By Natalia Zurowski
Disclaimer: An asterisk (*) denotes a name change. We do not disclose the real name of the individuals we meet in order to respect and protect their privacy.
A few weeks ago, I was at a job for a local magazine in Hong Kong. While I was getting my hair and makeup done, two little girls and their mother came in. The studio was holding another shoot next door and we were sharing the dressing room. The one young girl was probably around seven-years-old while her sister couldn't have been more than four. They were both absolutely adorable. At first, I didn't pay much attention to them and minded my own business. Until the mom began to get visibly irritated with her youngest daughter, Nina.*
The mom kept trying to apply lip gloss and rouge on Nina's face but she kept brushing her mom's hand away. Nina was more interested in trying to get her mom to play with the cootie catcher she just made. Mom was more fixated on getting her daughter dolled-up. She was frustrated that Nina didn't want the lip gloss or her photo taken. But after minutes of darting the lip gloss stick at her, Nina finally caved and tossed her cootie catcher to the side.
After her makeup was finished, mom instantly grabbed her Smartphone and began taking photos of Nina, asking her to smile for a few photos. Begrudgingly, Nina obliged. And then finally, her mom cracked a smile for the first time that day.
I sat there watching them and nearly jumped out of my with chair the curling iron still wrapped around my hair. It took every fibre of my being to not slap the lip gloss out of the mother's hand: “What on earth are you doing putting lip gloss and rouge on a 4 year old?!”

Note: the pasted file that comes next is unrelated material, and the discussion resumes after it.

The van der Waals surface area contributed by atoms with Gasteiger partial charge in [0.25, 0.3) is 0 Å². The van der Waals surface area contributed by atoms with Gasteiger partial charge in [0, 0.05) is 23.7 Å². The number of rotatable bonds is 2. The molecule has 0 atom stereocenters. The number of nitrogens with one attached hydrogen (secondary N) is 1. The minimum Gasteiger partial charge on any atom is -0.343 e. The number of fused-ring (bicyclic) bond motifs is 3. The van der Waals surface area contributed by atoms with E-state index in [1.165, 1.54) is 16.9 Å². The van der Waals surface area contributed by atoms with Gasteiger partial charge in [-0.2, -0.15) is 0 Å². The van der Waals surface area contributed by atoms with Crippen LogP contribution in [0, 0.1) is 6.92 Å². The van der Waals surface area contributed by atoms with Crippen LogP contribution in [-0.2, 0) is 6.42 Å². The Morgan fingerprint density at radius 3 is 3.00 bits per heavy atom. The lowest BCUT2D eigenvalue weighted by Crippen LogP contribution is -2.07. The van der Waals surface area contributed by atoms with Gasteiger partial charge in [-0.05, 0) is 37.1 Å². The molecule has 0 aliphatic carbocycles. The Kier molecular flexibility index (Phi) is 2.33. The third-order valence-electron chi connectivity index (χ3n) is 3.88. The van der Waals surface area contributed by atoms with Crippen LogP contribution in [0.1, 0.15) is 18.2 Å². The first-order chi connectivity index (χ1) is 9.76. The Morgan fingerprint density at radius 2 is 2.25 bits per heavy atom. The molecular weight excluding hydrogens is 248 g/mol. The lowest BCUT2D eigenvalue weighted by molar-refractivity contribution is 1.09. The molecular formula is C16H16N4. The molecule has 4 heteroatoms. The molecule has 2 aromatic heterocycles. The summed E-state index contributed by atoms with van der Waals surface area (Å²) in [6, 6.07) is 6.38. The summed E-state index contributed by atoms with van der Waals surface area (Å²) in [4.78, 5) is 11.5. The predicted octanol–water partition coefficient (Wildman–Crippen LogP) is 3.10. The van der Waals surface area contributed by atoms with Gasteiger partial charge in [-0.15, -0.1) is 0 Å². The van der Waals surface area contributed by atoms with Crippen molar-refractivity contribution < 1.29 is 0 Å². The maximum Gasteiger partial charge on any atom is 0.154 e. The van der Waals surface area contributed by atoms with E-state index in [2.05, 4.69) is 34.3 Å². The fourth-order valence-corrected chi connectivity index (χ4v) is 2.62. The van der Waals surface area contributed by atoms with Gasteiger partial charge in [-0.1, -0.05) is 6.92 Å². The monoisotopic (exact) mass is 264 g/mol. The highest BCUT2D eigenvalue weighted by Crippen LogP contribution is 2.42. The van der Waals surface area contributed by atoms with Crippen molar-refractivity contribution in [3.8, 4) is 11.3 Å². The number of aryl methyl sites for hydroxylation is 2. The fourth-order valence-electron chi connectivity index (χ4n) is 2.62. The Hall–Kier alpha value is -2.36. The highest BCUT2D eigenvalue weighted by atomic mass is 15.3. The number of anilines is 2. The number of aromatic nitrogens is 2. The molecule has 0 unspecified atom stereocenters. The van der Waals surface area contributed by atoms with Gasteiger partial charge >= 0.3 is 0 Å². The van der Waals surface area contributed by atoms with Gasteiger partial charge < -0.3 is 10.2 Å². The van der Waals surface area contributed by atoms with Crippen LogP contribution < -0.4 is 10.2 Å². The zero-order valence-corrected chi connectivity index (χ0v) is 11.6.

Up until that day, the perks and pros of the modelling industry have always outweighed the cons for me. I genuinely do enjoy my job. But for the first time, I felt really shitty about it. There I was sitting with a face full of makeup and this little girl is looking at me like it was completely normal, but it's not at all. Little girls don't need make up. I'm not a parent, but it doesn't take one to see when a parent is hurting their child, mentally or physically. This little girl simply wanted to be a kid and play. Instead of playing with toys, she became a toy. She was being forced to play dress up and pose for her mom who only smiled at her daughter when the camera shutter clicked.
Nina got attention from the stylist, client, and photographer, but she was deprived of the right kind of attention from the one person who matters most, her mom. In order to get her mother's attention, Nina wears the lip gloss, the rouge, and poses for that photo just to get even a moment of recognition from her.
I can see how child modelling can be a potential (albeit not ideal) way to save for your child's future education. With the increasing cost of attending college, it can be understandable why some parents decide to go down this path. But to force something upon your child that can be so detrimental to their mental health is disturbing. Children are not and should not be vehicles for parents to vicariously live their dreams through.
I could be entirely wrong. Nina easily could've just decided she didn't like modelling that particular day and was being moody, as children often are. But in either case, I think all parents out there and future ones should remember: Let kids be kids.